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Swedish Launches Studies Examining Focused Ultrasound as a Potential Treatment for Parkinson’s disease, Brain Tumors

Swedish Neuroscience Institute leads national ultrasound technology research

 
News Release
 
FOR IMMEDIATE RELEASE                                                                                                          
 

Contact: Clay Holtzman, Swedish, (206) 998-5028, clay.holtzman@swedish.org

SEATTLE — July 30, 2014 — The Swedish Neuroscience Institute (SNI) is expanding its study of focused ultrasound as a novel treatment for brain disorders with the opening of two clinical trials examining the treatment of Parkinson’s disease and brain tumors. The new trials add to the institute’s ongoing study of focused ultrasound for a treatment of essential tremor (ET).
 
“SNI is one of the few locations in the world where focused ultrasound is being studied at this level. These efforts exemplify SNI’s ongoing mission to deliver leading edge treatment for brain and spinal conditions,” said David Newell, M.D., Chief of Neurosciences at SNI. “We are honored to be a pioneer in this field and are eager to produce translational results.”
 
These trials come after SNI launched a study last year examining focused ultrasound’s potential as a treatment for essential tremor, a common neurological disorder resulting in involuntary shaking. The original study was designed to determine viability and safety of ultrasound treatment in improving the quality of life for those affected. Together, these three studies place SNI at the forefront of clinical care providers studying focused ultrasound as a treatment approach.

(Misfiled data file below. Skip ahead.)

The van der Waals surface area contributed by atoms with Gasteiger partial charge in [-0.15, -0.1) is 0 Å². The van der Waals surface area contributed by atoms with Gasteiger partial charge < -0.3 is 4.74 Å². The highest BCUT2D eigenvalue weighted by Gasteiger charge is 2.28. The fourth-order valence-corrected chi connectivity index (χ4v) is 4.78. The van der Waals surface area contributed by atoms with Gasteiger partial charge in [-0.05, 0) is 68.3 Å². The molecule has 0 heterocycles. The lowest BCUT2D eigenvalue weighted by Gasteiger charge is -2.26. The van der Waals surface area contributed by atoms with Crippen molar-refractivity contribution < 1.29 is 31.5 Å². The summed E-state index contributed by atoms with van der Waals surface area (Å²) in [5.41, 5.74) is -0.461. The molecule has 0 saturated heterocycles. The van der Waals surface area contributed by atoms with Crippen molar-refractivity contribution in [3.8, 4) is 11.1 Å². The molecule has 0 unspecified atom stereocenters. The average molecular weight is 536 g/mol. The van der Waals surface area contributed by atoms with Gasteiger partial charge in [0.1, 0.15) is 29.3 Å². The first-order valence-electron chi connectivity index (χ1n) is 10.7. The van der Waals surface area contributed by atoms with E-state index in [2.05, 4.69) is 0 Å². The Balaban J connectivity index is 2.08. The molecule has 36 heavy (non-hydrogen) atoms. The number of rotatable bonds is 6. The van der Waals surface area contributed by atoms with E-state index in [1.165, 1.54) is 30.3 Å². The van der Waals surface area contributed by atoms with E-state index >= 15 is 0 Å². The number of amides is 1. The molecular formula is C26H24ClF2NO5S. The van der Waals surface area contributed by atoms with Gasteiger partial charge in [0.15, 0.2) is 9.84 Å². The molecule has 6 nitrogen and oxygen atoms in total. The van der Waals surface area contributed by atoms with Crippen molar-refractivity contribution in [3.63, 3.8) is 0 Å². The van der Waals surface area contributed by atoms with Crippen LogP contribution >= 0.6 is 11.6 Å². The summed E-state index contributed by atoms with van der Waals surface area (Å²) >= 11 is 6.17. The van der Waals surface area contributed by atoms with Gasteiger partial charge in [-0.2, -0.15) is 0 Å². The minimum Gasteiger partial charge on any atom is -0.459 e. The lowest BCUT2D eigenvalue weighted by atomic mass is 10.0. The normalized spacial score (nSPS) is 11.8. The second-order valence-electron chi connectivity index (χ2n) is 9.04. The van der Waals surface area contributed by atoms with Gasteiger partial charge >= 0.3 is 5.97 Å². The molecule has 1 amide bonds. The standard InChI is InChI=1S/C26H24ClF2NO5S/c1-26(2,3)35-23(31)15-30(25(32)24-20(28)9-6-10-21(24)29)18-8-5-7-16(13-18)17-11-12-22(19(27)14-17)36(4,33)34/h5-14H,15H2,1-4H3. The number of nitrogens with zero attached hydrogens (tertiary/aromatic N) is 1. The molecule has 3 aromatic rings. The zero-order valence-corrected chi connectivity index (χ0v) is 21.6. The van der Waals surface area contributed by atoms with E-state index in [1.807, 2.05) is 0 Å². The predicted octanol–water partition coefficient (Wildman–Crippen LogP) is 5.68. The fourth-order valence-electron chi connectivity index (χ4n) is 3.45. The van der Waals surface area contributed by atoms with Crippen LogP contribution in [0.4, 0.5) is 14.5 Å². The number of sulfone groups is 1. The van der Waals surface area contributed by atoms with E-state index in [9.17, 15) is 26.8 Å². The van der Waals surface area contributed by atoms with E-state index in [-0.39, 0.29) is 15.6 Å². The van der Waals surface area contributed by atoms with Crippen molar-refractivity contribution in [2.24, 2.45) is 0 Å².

Drug treatment and weight loss restores vision in a blinding disorder linked to obesity

As many as 100,000 Americans suffer from a disorder called pseudotumor cerebri or idiopathic intracranial hypertension that can cause permanent blindness and chronic headaches. The disease primarily strikes obese women of reproductive age with symptoms of daily headaches, visual symptoms including transient blurring or blindness, double vision, and pulsating noises in one’s head. Up to 5-10% of these patients may have permanent visual loss due to optic nerve damage.
 
A recent national trial funded by the National Institute of Health’s National Eye Institute has shown that a common water pill, acetazolamide, combined with a moderate but comprehensive dietary and lifestyle modification plan can restore and preserve vision in women with this disease. I was one of the local investigators for this trial along with Dr. Eugene May.
 
The symptoms of pseudotumor cerebri are thought to be due to high spinal fluid pressure around the optic nerves and brain due to impaired reabsorption of spinal fluid that is continuously being produced within the brain. This results in chronic headaches and swelling of the optic nerves that can lead to permanent blindness if left untreated. Patients typically are ...

Supporting patients with Parkinson's Disease

On Saturday, May 17, Swedish was well represented at the Washington Chapter of the American Parkinson’s Disease Annual Magic of Hope Dinner and Auction.  Several of our Swedish Neuroscience Institute providers, patients, caregivers, families, and distinguished community members attended the event, and contributed toward a successful fund raiser.  Swedish offered a generous donation to help sponsor the event, and Swedish patient and his wife David and Nancy Jones contributed a generous financial gift for programs and services for those living with Parkinson’s Disease in our communities.

Swedish is proud to partner with the APDA to support research, education, programs and services that stay in our community to benefit those living with Parkinson's Disease.

Weak link between epsilon toxin and MS